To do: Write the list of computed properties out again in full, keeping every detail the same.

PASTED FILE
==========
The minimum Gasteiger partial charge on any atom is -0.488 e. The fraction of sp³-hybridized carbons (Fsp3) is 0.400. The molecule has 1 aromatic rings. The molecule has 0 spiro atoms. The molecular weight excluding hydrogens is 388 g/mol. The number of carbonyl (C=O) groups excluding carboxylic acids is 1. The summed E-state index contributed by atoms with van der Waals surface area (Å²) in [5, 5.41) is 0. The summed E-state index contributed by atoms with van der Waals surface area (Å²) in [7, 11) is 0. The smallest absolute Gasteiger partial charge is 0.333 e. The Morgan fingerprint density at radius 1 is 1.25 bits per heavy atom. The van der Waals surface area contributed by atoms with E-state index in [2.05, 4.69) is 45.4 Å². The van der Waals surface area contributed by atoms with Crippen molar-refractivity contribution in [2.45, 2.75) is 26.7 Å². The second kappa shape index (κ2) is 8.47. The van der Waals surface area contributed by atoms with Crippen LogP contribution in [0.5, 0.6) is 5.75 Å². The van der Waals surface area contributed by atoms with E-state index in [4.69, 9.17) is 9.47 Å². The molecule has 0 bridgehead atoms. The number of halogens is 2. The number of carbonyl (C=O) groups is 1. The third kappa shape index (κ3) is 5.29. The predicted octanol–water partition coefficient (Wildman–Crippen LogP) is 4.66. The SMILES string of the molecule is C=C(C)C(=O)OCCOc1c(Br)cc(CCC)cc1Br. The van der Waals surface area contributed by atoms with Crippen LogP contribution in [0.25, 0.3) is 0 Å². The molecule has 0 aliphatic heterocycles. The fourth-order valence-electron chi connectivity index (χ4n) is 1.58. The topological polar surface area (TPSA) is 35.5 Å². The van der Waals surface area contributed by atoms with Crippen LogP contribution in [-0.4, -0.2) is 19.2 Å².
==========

The minimum Gasteiger partial charge on any atom is -0.488 e. The fraction of sp³-hybridized carbons (Fsp3) is 0.400. The molecule has 1 aromatic rings. The molecule has 0 spiro atoms. The molecular weight excluding hydrogens is 388 g/mol. The number of carbonyl (C=O) groups excluding carboxylic acids is 1. The summed E-state index contributed by atoms with van der Waals surface area (Å²) in [5, 5.41) is 0. The summed E-state index contributed by atoms with van der Waals surface area (Å²) in [7, 11) is 0. The smallest absolute Gasteiger partial charge is 0.333 e. The Morgan fingerprint density at radius 1 is 1.25 bits per heavy atom. The van der Waals surface area contributed by atoms with E-state index in [2.05, 4.69) is 45.4 Å². The van der Waals surface area contributed by atoms with Crippen molar-refractivity contribution in [2.45, 2.75) is 26.7 Å². The second kappa shape index (κ2) is 8.47. The van der Waals surface area contributed by atoms with Crippen LogP contribution in [0.5, 0.6) is 5.75 Å². The van der Waals surface area contributed by atoms with E-state index in [4.69, 9.17) is 9.47 Å². The molecule has 0 bridgehead atoms. The number of halogens is 2. The number of carbonyl (C=O) groups is 1. The third kappa shape index (κ3) is 5.29. The predicted octanol–water partition coefficient (Wildman–Crippen LogP) is 4.66. The SMILES string of the molecule is C=C(C)C(=O)OCCOc1c(Br)cc(CCC)cc1Br. The van der Waals surface area contributed by atoms with Crippen LogP contribution in [0.25, 0.3) is 0 Å². The molecule has 0 aliphatic heterocycles. The fourth-order valence-electron chi connectivity index (χ4n) is 1.58. The topological polar surface area (TPSA) is 35.5 Å². The van der Waals surface area contributed by atoms with Crippen LogP contribution in [-0.4, -0.2) is 19.2 Å².